• Promote the assimilation of minerals vitamins and trace elements
  • Reduce levels of toxic substances
  • Reduce levels of pathogenic microbes
  • Facilitates a favourable microbial profile in the gut
  • Reduces digestive upsets
  • Pet animals and birds’ feed efficiency and healthy growth is enhanced

Is Organic Agriculture a new approach?

The simple answer is a definite no. Prior to the mid 19th century all agriculture both national and international was organic. The big shift came with the scientific findings of Baron von Liebig. He found that the ashes of plants contained elements of nitrogen (N), phosphorus (P) and potassium (K), he too found that humus, the true creator of fertility, is not soluble in water. With the advent of industrialisation the whole chemical “scientific” approach found its favour. Up to this point in history fertility was always addressed out of the living natural realms of nature.

Is there any literature available to help me in my understanding?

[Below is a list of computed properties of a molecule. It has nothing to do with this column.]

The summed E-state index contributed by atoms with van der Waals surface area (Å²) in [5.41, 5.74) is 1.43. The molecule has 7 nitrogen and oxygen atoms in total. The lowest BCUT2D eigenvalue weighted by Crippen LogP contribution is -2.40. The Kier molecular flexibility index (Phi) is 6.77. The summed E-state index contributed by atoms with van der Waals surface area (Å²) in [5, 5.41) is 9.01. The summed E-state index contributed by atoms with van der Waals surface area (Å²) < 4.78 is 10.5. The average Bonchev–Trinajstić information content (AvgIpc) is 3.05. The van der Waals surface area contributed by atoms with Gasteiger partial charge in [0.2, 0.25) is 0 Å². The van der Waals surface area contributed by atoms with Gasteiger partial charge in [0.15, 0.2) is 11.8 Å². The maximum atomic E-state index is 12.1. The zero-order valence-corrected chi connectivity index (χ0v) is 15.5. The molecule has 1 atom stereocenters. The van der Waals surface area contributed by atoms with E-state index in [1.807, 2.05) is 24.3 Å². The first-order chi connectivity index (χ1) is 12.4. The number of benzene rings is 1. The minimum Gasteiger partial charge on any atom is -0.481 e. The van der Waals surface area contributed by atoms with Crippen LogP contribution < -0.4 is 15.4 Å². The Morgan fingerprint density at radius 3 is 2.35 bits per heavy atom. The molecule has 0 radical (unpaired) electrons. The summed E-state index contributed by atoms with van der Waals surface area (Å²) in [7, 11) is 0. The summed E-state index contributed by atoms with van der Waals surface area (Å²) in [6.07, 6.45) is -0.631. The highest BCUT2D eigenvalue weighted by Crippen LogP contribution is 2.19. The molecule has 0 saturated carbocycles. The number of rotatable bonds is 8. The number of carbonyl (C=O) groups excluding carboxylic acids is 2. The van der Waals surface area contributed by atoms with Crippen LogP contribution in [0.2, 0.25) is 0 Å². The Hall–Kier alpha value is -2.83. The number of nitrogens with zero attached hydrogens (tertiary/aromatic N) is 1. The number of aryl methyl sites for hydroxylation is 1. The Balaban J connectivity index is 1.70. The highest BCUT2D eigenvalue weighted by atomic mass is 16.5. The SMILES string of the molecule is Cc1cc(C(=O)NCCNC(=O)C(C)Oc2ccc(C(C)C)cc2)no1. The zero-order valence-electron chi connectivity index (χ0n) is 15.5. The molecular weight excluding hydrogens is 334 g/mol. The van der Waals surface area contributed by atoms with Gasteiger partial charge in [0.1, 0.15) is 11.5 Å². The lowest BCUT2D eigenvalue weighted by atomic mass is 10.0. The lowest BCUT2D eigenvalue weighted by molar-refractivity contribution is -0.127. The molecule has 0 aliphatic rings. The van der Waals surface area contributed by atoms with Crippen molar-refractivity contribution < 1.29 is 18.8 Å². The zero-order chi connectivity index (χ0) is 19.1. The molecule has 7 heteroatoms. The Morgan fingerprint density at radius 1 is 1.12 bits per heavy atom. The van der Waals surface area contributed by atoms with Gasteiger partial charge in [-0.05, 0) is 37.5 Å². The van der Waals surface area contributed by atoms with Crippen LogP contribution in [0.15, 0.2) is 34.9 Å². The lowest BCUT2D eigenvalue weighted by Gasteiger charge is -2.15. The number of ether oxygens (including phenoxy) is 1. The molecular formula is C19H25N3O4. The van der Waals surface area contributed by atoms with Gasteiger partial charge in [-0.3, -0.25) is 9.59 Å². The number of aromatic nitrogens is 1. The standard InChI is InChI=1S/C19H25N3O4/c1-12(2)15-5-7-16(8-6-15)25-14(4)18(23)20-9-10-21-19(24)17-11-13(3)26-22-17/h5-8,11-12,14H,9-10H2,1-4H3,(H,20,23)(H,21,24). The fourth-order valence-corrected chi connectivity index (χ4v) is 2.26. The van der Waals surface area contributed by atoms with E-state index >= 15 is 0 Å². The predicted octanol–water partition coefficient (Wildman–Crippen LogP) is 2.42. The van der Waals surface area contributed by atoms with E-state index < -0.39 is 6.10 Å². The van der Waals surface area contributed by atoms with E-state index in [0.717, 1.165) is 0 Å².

Most definitely there is a wealth of literature that can be accessed. Most of the larger commercial bookshops do stock some basic books. For specific title and relevant organisations please contact LINDROS ( info@lindros.co.za ), Whole Earth Consultants. For details of our own books go here!

Why should I consider working in the Agroecological way?

The local & international farming community is facing its worst crisis in living memory, farm incomes are falling, livelihoods disappearing, soils are becoming less fertile and more eroded and less and less people are being employed in meaningful agricultural work. We have global warming, climate change as well as global dimming. The futures of our rural environments are under threat. A new direction, an agro-ecological approach, is being called for. One of the key ways for revitalization in agriculture is to support ecologically sound and sustainable systems of farming. This in turn creates meaningful work opportunities and provides the basis for a thriving local economy. At this present time the Organic and Biodynamic approach are the most appropriate methods of agriculture to be working with.

 

Do GMO’s have a place in Organic Agriculture?

The International Standards for Organic and or Biodynamic certification will not recognise the use of any genetically modified organisms. The local Organic standards being addressed by our government have clearly claimed not to accept the use of GMO’s in Organic agriculture.